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Category Archives: Business, Economics and Law

When local government decisions are for sale

Corruption in local government could result in poor town planning leading to unaffordable, unsafe and unhealthy communities, according to ANU Professor of Public Policy Adam Graycar. Professor Graycar, Director of the Research School of Social Sciences in the ANU College of Arts and Social Sciences, made the comments at a Design + Crime conference inContinue Reading

Study looks at love and beer

Study looks at love and beer

A new study has found that men who feel ‘love’ for their beer brand purchase 38 per cent more beer than average, while women who feel ‘bonding’ with their laundry detergent brand purchase 60 per cent more than the average customer. These are some of the findings from a study on ‘emotional branding’ by MurdochContinue Reading

Workaholics can’t compensate for an unhappy home life

Workaholics can’t compensate for an unhappy home life

People who try to deal with an unhappy home life by investing more time and effort at work are deluding themselves, according to a new study recently published by the British Journal of Management. In a detailed survey of more than 10,000 workers across 30 European countries, the study found there was an overall linkContinue Reading

Skilled migrants help shoulder the load in boom town

The first study of its kind in Australia shows the extent to which skilled migrants are underpinning the success of the mining and resources boom. Gladstone was chosen as the study focus as it is a microcosm for resource rich regions, with billions of dollars of projects crammed into a relatively small zone. With muchContinue Reading

Higher risk of complaints against some international medical graduates

International medical graduates are more likely to have complaints made against them than their Australian-trained counterparts a University of Melbourne study has found. However the study published in the Medical Journal of Australia today, found results differed markedly depending on country of training, according to lead author Ms Katie Elkin, from the School of PopulationContinue Reading

Self-confidence the secret to workplace advancement

The old saying “fake it until you make it” might actually be sound professional advice, with new University of Melbourne research finding self-confidence is a key determinant of workplace success. Drawing upon more than 100 interviews with professional staff in large corporations in Melbourne, New York and Toronto, the pilot study found a strong correlationContinue Reading

Lack of better jobs for China’s ethnic minorities a worsening problem

People from China’s Uyghur minority are struggling to get higher status, higher paying jobs, which in turn is leading to a forced divide between different ethnic groups, according to a new University of Melbourne study. The study found a combination of a jobs market that favours the dominant Han ethnic group, as well as crackdownsContinue Reading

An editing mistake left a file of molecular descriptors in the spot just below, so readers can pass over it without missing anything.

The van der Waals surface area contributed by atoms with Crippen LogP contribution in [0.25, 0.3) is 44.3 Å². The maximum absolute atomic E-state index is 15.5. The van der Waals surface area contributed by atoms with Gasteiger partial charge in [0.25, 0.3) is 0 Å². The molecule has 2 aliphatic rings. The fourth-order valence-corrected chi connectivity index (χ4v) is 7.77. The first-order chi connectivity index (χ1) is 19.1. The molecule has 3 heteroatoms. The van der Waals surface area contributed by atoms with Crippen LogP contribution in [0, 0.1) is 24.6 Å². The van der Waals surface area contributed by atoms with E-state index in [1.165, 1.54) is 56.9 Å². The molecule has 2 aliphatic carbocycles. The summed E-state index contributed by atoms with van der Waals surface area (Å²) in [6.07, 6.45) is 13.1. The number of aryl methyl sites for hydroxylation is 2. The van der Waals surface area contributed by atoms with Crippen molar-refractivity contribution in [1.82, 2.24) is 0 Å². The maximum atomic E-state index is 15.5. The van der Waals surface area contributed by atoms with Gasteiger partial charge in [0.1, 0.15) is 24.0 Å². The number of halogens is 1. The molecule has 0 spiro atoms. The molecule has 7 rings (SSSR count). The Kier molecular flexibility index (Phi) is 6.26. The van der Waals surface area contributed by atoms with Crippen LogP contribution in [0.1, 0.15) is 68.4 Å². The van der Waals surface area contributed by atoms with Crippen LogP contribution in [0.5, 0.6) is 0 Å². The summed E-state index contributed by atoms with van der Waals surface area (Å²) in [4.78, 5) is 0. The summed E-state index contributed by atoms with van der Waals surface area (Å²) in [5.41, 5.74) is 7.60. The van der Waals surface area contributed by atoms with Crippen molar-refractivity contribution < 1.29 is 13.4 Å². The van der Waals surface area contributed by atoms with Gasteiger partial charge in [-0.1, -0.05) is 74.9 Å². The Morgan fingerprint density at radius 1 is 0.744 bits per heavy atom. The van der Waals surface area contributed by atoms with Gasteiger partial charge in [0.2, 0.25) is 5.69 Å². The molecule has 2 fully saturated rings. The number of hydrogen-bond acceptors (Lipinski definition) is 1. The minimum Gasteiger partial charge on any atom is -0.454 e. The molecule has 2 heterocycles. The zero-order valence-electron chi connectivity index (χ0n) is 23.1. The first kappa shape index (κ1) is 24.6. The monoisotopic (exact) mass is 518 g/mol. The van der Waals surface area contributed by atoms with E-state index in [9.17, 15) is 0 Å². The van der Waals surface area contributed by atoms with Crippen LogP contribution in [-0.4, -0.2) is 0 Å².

GP mums $100,000 p.a. worse off than men

New research indicates the take home pay of female doctors with children is being dwarfed by the earnings of male GPs who choose to have kids, prompting calls for greater workplace flexibility. The study by University of Melbourne health economist Tony Scott found male GPs with kids earn up to $105,000 a year more thanContinue Reading

French political ads get personal, but American campaigns are nastier

American politicians (and their unofficial ad creators) are a nasty bunch when it comes to campaigning online, particularly when combining personal and issue attacks in advertisements posted to YouTube, University of Melbourne research has determined. Political communications researcher Dr Jacob Groshek, together with co-investigators Noortje de Boer and Hannah Sütfeld, analysed 144 online campaign adsContinue Reading

Australian CEOs not as fat as all that

RMIT University researchers have conducted the most comprehensive study to date into the remuneration of Australia’s CEOs, through a survey commissioned by the CEO Institute. To uncover a more accurate picture of the full spectrum of CEO remuneration, The CEO institute commissioned RMIT to conduct an online survey representative of the two million-plus businesses operatingContinue Reading

What would happen if Mother Nature could sue?

A Southern Cross University law academic will team-up with one of the world’s leading experts in environmental governance to discuss what would happen ‘If Mother Nature Could Sue’ at the Festival of Dangerous Ideas at the Sydney Opera House. Dr Alessandro Pelizzon, of the School of Law and Justice’s Earth Laws Network, will be joinedContinue Reading

Asylum seeker ‘chaos’ preventable

A Charles Sturt University (CSU) justice studies researcher believes the chaos unravelling around asylum seekers sent to Nauru was and is preventable. “The Australian Government has created the conditions for these tragedies to occur and need to rethink its policy on asylum and refugee determination. Simply moving people into the community with few supports, however,Continue Reading

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